American editor and journalist; born April 10, 1847, at Budapest. Hungary; educated privately. In 1863 he left his native town for the United States, which he reached in time to enlist in the Federal army as a private in a cavalry regiment. He took part in the fighting until the close of the war. On receiving his discharge and failing to obtain employment in the city of New York, Pulitzer went to St. Louis, where he joined the staff of the "Westliche Post," first as a reporter, later as managing editor and joint proprietor (1866-68). Gaining prominence in state politics, Pulitzer was elected to the legislature of Missouri in 1869, and in 1872 was appointed delegate to the National Liberal Republican Convention at Cincinnati which nominated Horace Greeley for the presidency. In 1874 he was elected delegate to the Missouri State Constitutional Convention. During the fall and winter of 1876 and 1877 he acted as correspondent of the New York "Sun" in Washington, D. C., and in the following year purchased the St. Louis "Dispatch" and "Post," and, amalgamating them, published the "Post-Dispatch," which quickly sprang into prominence (1878).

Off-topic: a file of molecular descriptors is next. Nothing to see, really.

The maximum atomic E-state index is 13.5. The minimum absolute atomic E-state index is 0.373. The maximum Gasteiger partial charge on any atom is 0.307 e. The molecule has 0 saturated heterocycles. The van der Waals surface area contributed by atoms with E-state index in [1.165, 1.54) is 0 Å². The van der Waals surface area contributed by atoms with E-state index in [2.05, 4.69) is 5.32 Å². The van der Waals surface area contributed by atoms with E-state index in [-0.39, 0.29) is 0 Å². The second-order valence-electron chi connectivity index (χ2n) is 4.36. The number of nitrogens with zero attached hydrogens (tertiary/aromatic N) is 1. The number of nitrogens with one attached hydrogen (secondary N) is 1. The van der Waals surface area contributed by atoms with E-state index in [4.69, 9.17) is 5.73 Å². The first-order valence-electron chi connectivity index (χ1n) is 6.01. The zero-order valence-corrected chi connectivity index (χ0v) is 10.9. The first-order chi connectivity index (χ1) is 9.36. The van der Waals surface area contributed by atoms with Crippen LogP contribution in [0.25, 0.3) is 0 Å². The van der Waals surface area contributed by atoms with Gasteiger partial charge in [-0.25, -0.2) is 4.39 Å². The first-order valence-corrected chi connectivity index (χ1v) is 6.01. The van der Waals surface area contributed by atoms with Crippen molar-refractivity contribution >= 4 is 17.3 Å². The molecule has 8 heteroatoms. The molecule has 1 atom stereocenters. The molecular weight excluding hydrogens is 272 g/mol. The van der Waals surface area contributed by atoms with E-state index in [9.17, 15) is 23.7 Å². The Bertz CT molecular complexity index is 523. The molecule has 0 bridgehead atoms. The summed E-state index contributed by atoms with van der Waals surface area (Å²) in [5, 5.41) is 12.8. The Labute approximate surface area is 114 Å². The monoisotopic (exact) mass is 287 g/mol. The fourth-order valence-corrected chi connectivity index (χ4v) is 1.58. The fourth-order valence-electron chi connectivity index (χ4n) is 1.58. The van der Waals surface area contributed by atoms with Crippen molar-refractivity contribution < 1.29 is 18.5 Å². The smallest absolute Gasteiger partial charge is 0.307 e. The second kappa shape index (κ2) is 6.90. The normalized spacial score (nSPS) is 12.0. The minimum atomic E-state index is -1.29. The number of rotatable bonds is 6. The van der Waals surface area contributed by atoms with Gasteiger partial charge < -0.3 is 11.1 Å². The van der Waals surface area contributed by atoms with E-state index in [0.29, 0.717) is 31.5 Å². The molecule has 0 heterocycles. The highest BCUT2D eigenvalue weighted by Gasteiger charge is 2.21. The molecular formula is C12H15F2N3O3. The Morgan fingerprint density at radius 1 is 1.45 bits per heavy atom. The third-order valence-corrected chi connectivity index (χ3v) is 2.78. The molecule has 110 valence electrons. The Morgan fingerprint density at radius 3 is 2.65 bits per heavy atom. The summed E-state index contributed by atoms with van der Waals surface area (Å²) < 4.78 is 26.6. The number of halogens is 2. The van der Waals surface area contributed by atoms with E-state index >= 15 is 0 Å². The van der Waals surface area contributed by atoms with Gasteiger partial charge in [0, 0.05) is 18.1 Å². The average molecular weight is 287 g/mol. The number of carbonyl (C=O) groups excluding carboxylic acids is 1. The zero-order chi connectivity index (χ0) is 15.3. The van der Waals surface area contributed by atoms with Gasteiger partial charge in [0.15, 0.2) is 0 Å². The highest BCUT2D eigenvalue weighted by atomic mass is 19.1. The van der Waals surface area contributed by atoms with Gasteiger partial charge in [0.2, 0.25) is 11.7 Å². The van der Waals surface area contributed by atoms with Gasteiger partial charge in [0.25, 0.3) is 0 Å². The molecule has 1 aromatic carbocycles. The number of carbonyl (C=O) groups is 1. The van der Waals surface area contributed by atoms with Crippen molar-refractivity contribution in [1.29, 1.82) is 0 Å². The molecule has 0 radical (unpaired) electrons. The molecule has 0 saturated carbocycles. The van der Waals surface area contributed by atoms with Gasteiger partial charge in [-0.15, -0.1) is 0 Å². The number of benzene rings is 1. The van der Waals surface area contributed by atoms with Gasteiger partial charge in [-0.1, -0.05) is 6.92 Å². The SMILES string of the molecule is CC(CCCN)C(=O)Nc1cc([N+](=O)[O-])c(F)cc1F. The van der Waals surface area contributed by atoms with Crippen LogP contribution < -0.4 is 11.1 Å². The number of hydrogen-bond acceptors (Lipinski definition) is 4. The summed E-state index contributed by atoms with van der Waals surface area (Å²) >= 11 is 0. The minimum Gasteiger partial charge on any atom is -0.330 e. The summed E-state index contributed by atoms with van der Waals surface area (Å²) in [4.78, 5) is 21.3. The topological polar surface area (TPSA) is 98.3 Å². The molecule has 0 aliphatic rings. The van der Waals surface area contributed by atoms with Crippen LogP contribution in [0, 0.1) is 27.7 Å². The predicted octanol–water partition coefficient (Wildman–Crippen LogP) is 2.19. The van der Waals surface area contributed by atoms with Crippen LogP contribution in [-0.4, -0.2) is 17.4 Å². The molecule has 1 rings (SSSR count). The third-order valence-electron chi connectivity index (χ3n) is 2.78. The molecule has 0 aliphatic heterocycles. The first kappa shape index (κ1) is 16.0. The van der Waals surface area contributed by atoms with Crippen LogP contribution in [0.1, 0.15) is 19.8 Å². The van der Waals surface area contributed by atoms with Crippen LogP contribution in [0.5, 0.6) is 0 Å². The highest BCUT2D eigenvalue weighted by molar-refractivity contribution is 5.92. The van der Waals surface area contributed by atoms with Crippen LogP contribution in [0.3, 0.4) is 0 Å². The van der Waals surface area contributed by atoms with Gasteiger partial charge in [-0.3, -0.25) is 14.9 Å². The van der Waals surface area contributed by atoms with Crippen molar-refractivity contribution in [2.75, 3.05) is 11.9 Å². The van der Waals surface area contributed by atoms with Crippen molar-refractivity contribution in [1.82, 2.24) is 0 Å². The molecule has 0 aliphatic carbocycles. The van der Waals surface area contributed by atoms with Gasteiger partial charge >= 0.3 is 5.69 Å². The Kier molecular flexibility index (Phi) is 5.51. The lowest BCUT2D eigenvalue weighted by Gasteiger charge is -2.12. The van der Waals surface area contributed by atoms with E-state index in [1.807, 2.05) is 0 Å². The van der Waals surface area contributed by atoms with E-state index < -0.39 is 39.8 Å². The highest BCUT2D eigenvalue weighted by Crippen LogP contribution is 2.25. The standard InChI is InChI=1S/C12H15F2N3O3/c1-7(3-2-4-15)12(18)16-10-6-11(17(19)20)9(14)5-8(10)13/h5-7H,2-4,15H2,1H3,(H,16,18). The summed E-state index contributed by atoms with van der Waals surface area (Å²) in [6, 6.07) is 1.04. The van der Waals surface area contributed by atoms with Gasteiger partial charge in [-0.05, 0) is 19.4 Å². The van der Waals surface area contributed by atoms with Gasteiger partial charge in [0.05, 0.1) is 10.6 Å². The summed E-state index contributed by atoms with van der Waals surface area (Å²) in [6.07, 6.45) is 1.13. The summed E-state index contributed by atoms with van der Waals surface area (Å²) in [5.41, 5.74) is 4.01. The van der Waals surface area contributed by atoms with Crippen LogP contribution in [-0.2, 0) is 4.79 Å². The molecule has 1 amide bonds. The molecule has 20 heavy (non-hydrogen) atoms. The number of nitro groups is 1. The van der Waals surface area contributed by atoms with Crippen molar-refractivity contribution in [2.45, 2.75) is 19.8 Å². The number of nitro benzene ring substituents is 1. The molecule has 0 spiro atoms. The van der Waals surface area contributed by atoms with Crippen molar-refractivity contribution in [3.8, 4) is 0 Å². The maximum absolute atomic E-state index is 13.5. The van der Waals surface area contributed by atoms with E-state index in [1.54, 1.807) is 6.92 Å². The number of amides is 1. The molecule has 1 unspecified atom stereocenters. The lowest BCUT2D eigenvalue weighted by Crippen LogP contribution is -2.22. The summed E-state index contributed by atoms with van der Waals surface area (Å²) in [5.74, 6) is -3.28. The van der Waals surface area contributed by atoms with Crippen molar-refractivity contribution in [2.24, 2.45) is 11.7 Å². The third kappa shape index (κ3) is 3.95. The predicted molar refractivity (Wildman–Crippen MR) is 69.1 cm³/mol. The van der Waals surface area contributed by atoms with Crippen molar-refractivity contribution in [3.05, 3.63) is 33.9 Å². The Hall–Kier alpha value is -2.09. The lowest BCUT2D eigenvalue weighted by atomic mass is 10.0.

In 1880 Pulitzer was again active in politics, and was elected delegate to the National Democratic Convention and took; part in the drafting of the platform. Three years later he purchased the New York "World," which he raised from an insignificant sheet to an influential daily newspaper. He was elected as a Democrat from the Ninth District of New York a member of Congress for the term 1885-87, but resigned after having served a few months. Nevertheless he continued to take an active interest in politics and advocated the National Democratic ticket, favoring the gold standard, in 1896.
In Aug., 1903, Pulitzer donated $1,000,000 to Columbia University for the purpose of founding a school of journalism, the opening of which is to be postponed until after his death.